Residents living with disabilities say they feel like "collateral damage" from the ongoing truck convoy protest taking place on the streets of downtown Ottawa.

Peter McGrath lives in Lowertown in a building where many residents require home healthcare workers for daily activities like eating, dressing, and getting around.

"We require attendant care for activities of daily living. Getting up, getting bathed, eating, assistance with other activities you do during the day, getting into bed. If nobody comes in, you can’t do any of that," McGrath says.

But he says that care has been unreliable because workers can’t get to them because of the protests.

McGrath says last Saturday, workers were late, and many were unable to arrive to work because they couldn’t get through traffic or couldn’t rely on public transportation.

"On Sunday, zero people came into work. Eventually they did scramble to get a couple people to come in, but we were very short. It was very dangerous, very scary for the tenants; we had no idea what staff would possibly come in, if they would come in, and if they would get any service that day."

VHA Health & Home Support is the non-profit organization that provides the care. They say that nearly half the staff who work at McGrath’s residence live in Gatineau, and couldn’t drive downtown, many forced to walk, meaning care was delayed.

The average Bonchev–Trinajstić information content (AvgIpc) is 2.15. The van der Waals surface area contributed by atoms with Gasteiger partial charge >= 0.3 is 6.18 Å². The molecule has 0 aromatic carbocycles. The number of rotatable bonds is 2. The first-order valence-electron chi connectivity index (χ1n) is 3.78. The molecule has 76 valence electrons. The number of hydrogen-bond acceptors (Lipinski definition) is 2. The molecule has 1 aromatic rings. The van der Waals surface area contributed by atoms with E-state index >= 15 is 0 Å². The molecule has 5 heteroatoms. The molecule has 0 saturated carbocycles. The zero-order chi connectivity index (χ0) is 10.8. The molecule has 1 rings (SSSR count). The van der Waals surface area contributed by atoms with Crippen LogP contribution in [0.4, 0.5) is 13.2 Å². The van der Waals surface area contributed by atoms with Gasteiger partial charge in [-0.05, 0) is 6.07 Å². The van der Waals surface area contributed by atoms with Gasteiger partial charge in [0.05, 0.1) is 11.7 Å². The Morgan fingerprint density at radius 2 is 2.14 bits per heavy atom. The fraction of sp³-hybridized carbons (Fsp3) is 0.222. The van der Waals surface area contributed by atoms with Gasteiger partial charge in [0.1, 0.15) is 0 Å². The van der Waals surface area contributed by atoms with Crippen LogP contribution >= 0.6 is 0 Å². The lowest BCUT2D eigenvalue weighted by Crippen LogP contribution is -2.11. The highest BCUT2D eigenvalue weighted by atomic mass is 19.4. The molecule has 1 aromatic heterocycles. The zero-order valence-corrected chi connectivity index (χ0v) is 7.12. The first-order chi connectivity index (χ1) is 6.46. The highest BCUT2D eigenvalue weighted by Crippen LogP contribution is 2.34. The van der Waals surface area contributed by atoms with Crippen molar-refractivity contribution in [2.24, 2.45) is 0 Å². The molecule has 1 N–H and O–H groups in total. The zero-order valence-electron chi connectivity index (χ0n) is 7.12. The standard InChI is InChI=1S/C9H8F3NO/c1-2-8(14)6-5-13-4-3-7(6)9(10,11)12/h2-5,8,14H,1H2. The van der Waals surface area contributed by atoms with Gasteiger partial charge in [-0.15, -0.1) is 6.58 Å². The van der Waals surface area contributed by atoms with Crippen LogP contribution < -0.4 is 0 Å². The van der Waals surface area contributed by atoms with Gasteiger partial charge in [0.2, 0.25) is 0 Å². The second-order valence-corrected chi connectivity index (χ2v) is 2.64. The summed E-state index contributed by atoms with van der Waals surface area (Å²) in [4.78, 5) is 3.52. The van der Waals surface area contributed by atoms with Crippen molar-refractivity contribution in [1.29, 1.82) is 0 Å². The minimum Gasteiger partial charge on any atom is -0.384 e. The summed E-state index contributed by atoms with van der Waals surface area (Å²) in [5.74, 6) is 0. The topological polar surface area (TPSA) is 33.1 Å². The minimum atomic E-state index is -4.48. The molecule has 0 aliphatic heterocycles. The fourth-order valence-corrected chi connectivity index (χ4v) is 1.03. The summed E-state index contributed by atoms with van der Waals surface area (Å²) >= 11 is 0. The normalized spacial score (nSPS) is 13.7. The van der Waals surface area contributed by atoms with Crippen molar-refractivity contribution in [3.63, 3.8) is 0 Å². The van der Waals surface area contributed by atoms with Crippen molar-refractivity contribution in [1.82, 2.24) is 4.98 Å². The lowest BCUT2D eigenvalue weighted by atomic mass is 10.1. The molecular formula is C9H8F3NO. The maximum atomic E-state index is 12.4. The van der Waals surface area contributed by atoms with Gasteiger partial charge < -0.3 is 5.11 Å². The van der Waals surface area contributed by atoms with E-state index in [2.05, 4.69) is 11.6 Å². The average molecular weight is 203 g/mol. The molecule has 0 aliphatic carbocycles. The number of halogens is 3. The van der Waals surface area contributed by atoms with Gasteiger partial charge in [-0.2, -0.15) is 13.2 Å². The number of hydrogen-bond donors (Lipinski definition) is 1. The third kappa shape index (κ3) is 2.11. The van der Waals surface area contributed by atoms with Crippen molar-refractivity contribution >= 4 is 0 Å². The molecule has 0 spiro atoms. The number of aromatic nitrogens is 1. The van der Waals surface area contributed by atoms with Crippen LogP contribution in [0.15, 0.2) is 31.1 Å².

Valerie Bishop de Young is with VHA Ottawa.

"They were en route, they were walking over the bridge, and they were walking for over an hour to get to work."

Bishop de Young adds, "Within the hour they started to show up. Services that should have started at 7 a.m. didn’t start for an hour later and the whole day got back logged accordingly."

Since then, staff has been extremely short staffed, because workers can’t get through, or don’t feel safe coming into work.

"Staff expressed feeling fear and intimidated because of the protesters. They are simply not sure they want to go through that again today, tomorrow and certainly not this coming weekend," Bishop de Young says.

McGrath says he is getting care, but worried about other tenants. He is concerned about what is going to happen this weekend if protests ramp up.

"We feel like we are collateral damage, like we don’t matter, Mayor (Jim) Watson, (Premier) Doug Ford, and (Prime Minister) Trudeau need to address this issue rapidly, so we don’t endanger the lives of people here," McGrath says.

VHA says they are worried too and are working on contingency plans.

"That includes abbreviating services to each client. Some people might require extra time in the morning, we are going cut that down to the basics. It also includes perhaps ways we can transport workers. If we have to rent a vehicle to transport people, we might have to do that."

Correction:

An earlier version of this story incorrectly referred to VHA Health & Home Support as VHA Home Healthcare. VHA Health & Home Support is not affiliate with VHA Home Healthcare.